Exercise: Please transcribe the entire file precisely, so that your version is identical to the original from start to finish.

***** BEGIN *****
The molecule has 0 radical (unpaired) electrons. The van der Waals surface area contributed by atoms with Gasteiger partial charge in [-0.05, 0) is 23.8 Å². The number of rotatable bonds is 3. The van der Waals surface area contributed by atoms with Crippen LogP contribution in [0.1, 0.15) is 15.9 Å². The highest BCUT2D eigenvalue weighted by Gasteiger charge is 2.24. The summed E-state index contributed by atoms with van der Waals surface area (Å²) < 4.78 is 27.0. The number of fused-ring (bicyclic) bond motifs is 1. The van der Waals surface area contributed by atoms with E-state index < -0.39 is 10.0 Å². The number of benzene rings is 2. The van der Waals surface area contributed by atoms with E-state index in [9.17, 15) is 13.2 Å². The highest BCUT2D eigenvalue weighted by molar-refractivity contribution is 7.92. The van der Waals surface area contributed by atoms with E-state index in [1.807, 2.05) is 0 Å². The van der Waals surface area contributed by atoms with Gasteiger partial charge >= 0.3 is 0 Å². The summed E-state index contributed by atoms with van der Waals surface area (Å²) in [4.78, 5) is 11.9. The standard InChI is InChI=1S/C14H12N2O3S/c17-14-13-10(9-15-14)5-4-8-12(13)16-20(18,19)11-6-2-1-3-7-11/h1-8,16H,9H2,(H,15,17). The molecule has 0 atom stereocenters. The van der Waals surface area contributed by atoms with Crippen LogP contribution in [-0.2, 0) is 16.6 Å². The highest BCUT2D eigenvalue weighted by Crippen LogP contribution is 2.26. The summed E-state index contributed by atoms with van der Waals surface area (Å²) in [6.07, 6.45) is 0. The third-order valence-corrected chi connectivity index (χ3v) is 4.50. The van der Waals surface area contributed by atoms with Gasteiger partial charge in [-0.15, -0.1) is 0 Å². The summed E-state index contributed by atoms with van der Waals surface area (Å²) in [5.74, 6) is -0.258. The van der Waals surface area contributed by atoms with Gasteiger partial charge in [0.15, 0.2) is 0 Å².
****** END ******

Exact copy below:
The molecule has 0 radical (unpaired) electrons. The van der Waals surface area contributed by atoms with Gasteiger partial charge in [-0.05, 0) is 23.8 Å². The number of rotatable bonds is 3. The van der Waals surface area contributed by atoms with Crippen LogP contribution in [0.1, 0.15) is 15.9 Å². The highest BCUT2D eigenvalue weighted by Gasteiger charge is 2.24. The summed E-state index contributed by atoms with van der Waals surface area (Å²) < 4.78 is 27.0. The number of fused-ring (bicyclic) bond motifs is 1. The van der Waals surface area contributed by atoms with E-state index < -0.39 is 10.0 Å². The number of benzene rings is 2. The van der Waals surface area contributed by atoms with E-state index in [9.17, 15) is 13.2 Å². The highest BCUT2D eigenvalue weighted by molar-refractivity contribution is 7.92. The van der Waals surface area contributed by atoms with E-state index in [1.807, 2.05) is 0 Å². The van der Waals surface area contributed by atoms with Gasteiger partial charge >= 0.3 is 0 Å². The summed E-state index contributed by atoms with van der Waals surface area (Å²) in [4.78, 5) is 11.9. The standard InChI is InChI=1S/C14H12N2O3S/c17-14-13-10(9-15-14)5-4-8-12(13)16-20(18,19)11-6-2-1-3-7-11/h1-8,16H,9H2,(H,15,17). The molecule has 0 atom stereocenters. The van der Waals surface area contributed by atoms with Crippen LogP contribution in [-0.2, 0) is 16.6 Å². The highest BCUT2D eigenvalue weighted by Crippen LogP contribution is 2.26. The summed E-state index contributed by atoms with van der Waals surface area (Å²) in [6.07, 6.45) is 0. The third-order valence-corrected chi connectivity index (χ3v) is 4.50. The van der Waals surface area contributed by atoms with Gasteiger partial charge in [-0.15, -0.1) is 0 Å². The summed E-state index contributed by atoms with van der Waals surface area (Å²) in [5.74, 6) is -0.258. The van der Waals surface area contributed by atoms with Gasteiger partial charge in [0.15, 0.2) is 0 Å².